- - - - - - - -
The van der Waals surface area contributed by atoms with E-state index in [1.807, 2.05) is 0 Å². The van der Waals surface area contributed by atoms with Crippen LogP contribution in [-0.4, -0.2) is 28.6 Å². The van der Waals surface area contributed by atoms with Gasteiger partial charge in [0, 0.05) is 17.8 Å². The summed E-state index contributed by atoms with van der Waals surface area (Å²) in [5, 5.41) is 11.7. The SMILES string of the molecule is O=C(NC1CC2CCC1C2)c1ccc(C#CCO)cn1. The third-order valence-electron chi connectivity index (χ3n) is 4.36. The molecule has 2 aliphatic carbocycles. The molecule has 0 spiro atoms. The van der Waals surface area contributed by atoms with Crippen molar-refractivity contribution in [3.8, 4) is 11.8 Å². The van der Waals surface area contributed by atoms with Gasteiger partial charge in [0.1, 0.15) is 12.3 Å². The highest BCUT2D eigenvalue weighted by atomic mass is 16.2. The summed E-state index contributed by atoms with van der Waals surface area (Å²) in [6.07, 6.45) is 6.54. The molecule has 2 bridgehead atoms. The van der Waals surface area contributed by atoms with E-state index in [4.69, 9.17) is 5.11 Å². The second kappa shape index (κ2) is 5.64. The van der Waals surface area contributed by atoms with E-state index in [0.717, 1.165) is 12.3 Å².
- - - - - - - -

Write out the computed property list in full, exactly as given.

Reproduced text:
The van der Waals surface area contributed by atoms with E-state index in [1.807, 2.05) is 0 Å². The van der Waals surface area contributed by atoms with Crippen LogP contribution in [-0.4, -0.2) is 28.6 Å². The van der Waals surface area contributed by atoms with Gasteiger partial charge in [0, 0.05) is 17.8 Å². The summed E-state index contributed by atoms with van der Waals surface area (Å²) in [5, 5.41) is 11.7. The SMILES string of the molecule is O=C(NC1CC2CCC1C2)c1ccc(C#CCO)cn1. The third-order valence-electron chi connectivity index (χ3n) is 4.36. The molecule has 2 aliphatic carbocycles. The molecule has 0 spiro atoms. The van der Waals surface area contributed by atoms with Crippen molar-refractivity contribution in [3.8, 4) is 11.8 Å². The van der Waals surface area contributed by atoms with Gasteiger partial charge in [0.1, 0.15) is 12.3 Å². The highest BCUT2D eigenvalue weighted by atomic mass is 16.2. The summed E-state index contributed by atoms with van der Waals surface area (Å²) in [6.07, 6.45) is 6.54. The molecule has 2 bridgehead atoms. The van der Waals surface area contributed by atoms with E-state index in [4.69, 9.17) is 5.11 Å². The second kappa shape index (κ2) is 5.64. The van der Waals surface area contributed by atoms with E-state index in [0.717, 1.165) is 12.3 Å².